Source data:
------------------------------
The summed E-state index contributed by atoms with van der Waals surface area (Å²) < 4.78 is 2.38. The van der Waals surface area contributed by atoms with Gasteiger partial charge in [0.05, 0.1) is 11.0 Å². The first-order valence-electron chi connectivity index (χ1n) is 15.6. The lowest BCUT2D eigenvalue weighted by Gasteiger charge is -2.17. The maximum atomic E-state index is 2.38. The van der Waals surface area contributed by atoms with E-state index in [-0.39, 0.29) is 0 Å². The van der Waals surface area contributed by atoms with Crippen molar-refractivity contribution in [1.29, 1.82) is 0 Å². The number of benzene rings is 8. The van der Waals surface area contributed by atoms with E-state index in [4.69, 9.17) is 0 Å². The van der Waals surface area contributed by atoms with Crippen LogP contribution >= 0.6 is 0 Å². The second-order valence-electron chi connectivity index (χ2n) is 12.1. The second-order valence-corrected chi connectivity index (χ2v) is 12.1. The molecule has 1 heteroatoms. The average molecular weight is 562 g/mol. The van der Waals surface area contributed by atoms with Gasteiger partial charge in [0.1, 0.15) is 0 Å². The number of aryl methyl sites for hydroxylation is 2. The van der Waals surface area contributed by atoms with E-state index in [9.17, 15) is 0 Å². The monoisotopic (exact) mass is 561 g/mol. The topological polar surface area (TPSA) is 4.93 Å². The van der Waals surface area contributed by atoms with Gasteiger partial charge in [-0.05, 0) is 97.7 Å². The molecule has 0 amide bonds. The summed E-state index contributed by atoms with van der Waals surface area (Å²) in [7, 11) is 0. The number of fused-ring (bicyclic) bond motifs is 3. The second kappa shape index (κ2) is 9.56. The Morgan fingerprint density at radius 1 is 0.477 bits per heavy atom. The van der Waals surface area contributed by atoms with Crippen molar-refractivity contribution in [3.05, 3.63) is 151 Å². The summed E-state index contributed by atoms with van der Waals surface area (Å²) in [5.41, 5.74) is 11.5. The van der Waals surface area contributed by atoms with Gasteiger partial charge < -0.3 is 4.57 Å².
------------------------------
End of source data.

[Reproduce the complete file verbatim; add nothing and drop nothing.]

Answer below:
The summed E-state index contributed by atoms with van der Waals surface area (Å²) < 4.78 is 2.38. The van der Waals surface area contributed by atoms with Gasteiger partial charge in [0.05, 0.1) is 11.0 Å². The first-order valence-electron chi connectivity index (χ1n) is 15.6. The lowest BCUT2D eigenvalue weighted by Gasteiger charge is -2.17. The maximum atomic E-state index is 2.38. The van der Waals surface area contributed by atoms with E-state index in [-0.39, 0.29) is 0 Å². The van der Waals surface area contributed by atoms with Crippen molar-refractivity contribution in [1.29, 1.82) is 0 Å². The number of benzene rings is 8. The van der Waals surface area contributed by atoms with E-state index in [4.69, 9.17) is 0 Å². The van der Waals surface area contributed by atoms with Crippen LogP contribution >= 0.6 is 0 Å². The second-order valence-electron chi connectivity index (χ2n) is 12.1. The second-order valence-corrected chi connectivity index (χ2v) is 12.1. The molecule has 1 heteroatoms. The average molecular weight is 562 g/mol. The van der Waals surface area contributed by atoms with Gasteiger partial charge in [0.1, 0.15) is 0 Å². The number of aryl methyl sites for hydroxylation is 2. The van der Waals surface area contributed by atoms with E-state index in [9.17, 15) is 0 Å². The monoisotopic (exact) mass is 561 g/mol. The topological polar surface area (TPSA) is 4.93 Å². The van der Waals surface area contributed by atoms with Gasteiger partial charge in [-0.05, 0) is 97.7 Å². The molecule has 0 amide bonds. The summed E-state index contributed by atoms with van der Waals surface area (Å²) in [7, 11) is 0. The number of fused-ring (bicyclic) bond motifs is 3. The second kappa shape index (κ2) is 9.56. The Morgan fingerprint density at radius 1 is 0.477 bits per heavy atom. The van der Waals surface area contributed by atoms with Crippen molar-refractivity contribution in [3.05, 3.63) is 151 Å². The summed E-state index contributed by atoms with van der Waals surface area (Å²) in [5.41, 5.74) is 11.5. The van der Waals surface area contributed by atoms with Gasteiger partial charge < -0.3 is 4.57 Å².